The Giant Puppet Project takes over Siem Reap in January when an explosion of colour, art and theatre lands in Temple Town.
The Giant Puppet Project, Cambodia’s largest local community arts project for children, provides a creative platform for disadvantaged children to develop self-expression and confidence through art. Every year the Giant Puppet Project offers more than 600 children the opportunity, to engage with the issues that most affect theme for example, poverty, health and education, through a fun artistic medium.
Under the guidance of 12 student artists from the renowned Phare Ponleu Seplak Visual Arts School in Battambang, local children and young adults will participate in specialised workshops.
Now entering its tenth year, this event for underprivileged children in Siem Reap establishes a sense of community, teaches teamwork, and provides a fun means for children to learn about endangered flora and fauna indigenous to their country.
Project director, Stuart Cochlin, helped to merge the Giant Puppet Project with Phare in 2009, and is delighted with the evolution of his initial idea. Cochlin, an architect originally from London, co-founded the project in 2007, and is proud to have witnessed the project grow and gain recognition and respect over the years.
The 2016 Giant Puppet Project will begin on Jan. 23, with an established team of artists and volunteers holding the first workshop at Wat Damnak Pagoda. Young landmine survivors from the Cambodian Landmine Museum Relief Fund will work alongside local expat children from nearby international schools.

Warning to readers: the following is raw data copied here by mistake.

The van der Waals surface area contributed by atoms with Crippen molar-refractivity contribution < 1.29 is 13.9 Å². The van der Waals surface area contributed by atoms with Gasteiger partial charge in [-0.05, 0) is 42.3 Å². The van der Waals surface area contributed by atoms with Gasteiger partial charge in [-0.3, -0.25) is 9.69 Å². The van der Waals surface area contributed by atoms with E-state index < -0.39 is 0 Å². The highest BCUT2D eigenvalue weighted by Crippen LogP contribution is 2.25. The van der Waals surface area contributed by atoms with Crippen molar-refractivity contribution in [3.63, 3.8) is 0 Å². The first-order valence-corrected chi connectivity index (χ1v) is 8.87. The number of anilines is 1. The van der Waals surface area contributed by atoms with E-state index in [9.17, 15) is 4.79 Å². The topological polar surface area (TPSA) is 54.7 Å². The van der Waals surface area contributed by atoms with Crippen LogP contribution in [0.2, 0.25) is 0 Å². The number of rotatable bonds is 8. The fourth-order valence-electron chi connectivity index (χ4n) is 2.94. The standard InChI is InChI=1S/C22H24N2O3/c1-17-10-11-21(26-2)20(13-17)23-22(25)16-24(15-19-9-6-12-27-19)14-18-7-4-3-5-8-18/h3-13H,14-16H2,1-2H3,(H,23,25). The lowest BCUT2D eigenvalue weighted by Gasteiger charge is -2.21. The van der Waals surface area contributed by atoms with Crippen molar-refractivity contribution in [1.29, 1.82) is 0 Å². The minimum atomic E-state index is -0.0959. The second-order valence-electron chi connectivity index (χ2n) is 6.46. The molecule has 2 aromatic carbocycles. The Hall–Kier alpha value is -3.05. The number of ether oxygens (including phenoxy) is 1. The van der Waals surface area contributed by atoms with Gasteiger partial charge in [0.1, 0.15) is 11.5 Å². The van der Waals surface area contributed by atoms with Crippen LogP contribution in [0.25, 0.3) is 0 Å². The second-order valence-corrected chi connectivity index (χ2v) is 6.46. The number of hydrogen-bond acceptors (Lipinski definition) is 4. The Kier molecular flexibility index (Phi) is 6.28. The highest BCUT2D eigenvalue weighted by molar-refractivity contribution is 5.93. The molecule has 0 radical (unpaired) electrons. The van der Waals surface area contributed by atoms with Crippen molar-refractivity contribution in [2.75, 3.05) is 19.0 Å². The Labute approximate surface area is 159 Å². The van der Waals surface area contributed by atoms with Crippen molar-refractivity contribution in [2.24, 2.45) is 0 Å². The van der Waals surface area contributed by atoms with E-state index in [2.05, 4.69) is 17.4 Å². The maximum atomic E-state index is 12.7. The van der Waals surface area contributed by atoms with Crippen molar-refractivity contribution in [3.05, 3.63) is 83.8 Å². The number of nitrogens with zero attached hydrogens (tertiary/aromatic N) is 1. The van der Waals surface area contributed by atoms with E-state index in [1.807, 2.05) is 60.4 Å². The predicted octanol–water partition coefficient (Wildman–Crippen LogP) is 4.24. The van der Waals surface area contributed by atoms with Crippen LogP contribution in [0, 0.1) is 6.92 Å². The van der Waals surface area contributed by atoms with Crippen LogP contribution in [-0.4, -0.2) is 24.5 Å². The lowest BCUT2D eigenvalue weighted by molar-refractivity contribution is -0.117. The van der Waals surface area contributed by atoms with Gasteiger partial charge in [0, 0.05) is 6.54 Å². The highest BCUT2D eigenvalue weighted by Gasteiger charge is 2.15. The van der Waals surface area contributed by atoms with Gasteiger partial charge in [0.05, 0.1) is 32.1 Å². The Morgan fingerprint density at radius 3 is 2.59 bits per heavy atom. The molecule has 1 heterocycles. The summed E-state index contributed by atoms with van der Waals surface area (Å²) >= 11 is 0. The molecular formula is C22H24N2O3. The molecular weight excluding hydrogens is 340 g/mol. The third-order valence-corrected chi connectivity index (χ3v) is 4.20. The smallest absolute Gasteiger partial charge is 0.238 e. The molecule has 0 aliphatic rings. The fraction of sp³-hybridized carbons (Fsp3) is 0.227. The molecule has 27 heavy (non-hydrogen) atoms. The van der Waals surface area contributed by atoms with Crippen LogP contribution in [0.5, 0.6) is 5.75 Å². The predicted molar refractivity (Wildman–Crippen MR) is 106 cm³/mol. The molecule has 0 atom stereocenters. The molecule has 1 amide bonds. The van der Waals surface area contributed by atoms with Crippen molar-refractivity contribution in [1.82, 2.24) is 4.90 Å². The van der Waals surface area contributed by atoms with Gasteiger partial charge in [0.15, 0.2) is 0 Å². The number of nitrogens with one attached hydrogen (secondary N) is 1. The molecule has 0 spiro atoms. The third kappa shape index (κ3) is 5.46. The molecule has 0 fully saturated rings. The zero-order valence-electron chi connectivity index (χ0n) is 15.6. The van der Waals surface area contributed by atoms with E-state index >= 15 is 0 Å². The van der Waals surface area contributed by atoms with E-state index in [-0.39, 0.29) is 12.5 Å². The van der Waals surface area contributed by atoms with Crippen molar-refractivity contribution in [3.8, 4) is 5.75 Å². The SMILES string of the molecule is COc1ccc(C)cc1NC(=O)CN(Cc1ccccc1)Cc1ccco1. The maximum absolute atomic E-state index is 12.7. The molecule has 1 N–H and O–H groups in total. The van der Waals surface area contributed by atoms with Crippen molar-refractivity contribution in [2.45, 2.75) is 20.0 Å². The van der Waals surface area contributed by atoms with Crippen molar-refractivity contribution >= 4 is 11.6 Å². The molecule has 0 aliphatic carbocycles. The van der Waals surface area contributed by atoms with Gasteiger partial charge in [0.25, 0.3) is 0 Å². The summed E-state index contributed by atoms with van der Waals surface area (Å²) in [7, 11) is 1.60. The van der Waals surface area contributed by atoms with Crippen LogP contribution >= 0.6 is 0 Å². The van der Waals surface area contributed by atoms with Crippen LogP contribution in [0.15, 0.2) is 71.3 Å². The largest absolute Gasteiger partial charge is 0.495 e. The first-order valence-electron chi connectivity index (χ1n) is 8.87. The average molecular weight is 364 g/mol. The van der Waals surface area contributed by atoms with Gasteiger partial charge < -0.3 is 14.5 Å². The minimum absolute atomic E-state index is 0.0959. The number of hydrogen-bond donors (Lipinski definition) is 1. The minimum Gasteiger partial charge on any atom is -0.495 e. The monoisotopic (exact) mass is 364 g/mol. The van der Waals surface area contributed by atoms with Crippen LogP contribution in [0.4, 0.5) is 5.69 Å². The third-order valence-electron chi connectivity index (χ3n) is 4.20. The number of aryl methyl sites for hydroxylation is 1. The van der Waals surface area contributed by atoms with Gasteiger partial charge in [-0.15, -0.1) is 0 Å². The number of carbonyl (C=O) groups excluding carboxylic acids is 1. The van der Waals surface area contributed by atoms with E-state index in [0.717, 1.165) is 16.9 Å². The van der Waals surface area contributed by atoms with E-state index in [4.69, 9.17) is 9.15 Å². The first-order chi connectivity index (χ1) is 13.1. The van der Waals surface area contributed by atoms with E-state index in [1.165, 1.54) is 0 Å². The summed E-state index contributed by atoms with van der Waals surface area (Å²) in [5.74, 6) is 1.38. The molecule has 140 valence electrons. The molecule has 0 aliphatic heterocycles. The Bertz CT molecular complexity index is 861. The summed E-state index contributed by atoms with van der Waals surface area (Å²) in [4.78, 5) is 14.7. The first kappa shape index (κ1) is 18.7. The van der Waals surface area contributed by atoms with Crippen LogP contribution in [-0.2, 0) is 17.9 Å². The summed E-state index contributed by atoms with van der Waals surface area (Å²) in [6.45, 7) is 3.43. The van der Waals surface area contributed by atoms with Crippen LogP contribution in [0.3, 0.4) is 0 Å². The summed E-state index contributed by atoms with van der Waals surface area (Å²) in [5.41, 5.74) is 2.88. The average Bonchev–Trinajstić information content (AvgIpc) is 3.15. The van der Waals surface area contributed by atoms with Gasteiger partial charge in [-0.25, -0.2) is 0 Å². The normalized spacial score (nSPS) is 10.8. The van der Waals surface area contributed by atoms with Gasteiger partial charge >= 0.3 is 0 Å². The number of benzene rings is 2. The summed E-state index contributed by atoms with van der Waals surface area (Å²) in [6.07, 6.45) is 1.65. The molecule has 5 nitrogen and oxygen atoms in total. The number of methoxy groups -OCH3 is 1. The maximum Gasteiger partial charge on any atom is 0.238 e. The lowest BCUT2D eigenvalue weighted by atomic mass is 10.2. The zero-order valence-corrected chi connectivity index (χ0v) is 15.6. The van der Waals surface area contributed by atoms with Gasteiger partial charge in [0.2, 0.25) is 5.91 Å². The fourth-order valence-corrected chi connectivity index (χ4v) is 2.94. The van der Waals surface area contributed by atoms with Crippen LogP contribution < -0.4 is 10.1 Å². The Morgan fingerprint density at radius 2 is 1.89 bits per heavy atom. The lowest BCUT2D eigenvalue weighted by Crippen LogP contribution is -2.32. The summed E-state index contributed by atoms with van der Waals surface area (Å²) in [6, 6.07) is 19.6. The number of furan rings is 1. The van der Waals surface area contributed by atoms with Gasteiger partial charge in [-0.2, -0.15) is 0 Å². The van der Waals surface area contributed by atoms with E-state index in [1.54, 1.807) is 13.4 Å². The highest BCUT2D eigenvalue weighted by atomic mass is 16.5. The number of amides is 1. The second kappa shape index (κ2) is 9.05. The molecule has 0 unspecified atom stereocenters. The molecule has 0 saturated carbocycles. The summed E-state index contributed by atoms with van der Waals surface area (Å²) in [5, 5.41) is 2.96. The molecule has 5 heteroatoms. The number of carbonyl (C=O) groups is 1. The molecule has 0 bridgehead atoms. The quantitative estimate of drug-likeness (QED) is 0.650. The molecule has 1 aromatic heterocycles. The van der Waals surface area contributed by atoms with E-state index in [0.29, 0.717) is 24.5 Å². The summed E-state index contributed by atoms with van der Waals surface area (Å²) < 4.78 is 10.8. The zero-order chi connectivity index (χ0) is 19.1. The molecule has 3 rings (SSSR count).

“The first giant puppet will be created over two days and in the following week children from a broad range of schools, educational facilities and ‘street kid’ shelters are invited to join the workshops where the children themselves craft the puppets under the tutelage of the artists”, explains Cochlin. “All puppets are created to include unique educational, cultural or ecological themes such as road safety, endangered species, hygiene, local cultural appreciation and environmental awareness. Each puppet takes an average of two days to complete and will vary in size from ten to fifteen meters”,
The grand finale of the Giant Puppet Project, is a dramatic parade through the streets of Siem Reap Town. Each organisation will exhibit their creation in the traditional style of Chinese dragon puppets. The parade draws a growing crowd each year, with spectators from local communities as well as many international tourists.
“The Giant Puppet Parade in Siem Reap is the biggest event in ABCs and Rice’s calendar year”, says Tammy Durand, Director of ABCs and Rice. “It builds their self-worth because the puppet is actually made by them. It’s wonderful to see the children in a setting outside of school where they work as a team. They have so much fun during the parade, marching with everyone and showing off their puppet. One particular child said he enjoys the puppet build because of the surprise of which animal we are making and that we learn to care for all the animals.”
The parade begins in the Old Market area of Siem Reap and marches through the old town before snaking its way along the river road to the Royal Independence Gardens, opposite Raffles Grand Hotel d’Angkor. Once the parade reaches its destination, entertainment is put on for the children’s amusement to reward their efforts.
Tania Palmer, founder of The Green Gecko Project, a centre established to shelter street children at risk, described her organisation’s experience with the Giant Puppet Project as “a fabulous experience from beginning to end; watching their masterpieces evolve from their handy work to the pride and joy beaming from their faces as they chanted [through the streets of Siem Reap] shaking their shakers and holding up their gigantic achievement to hoards of bemused yet delighted onlookers curb side.”
The Giant Puppet Project initiative is growing in size and gaining both local and international awareness and interest.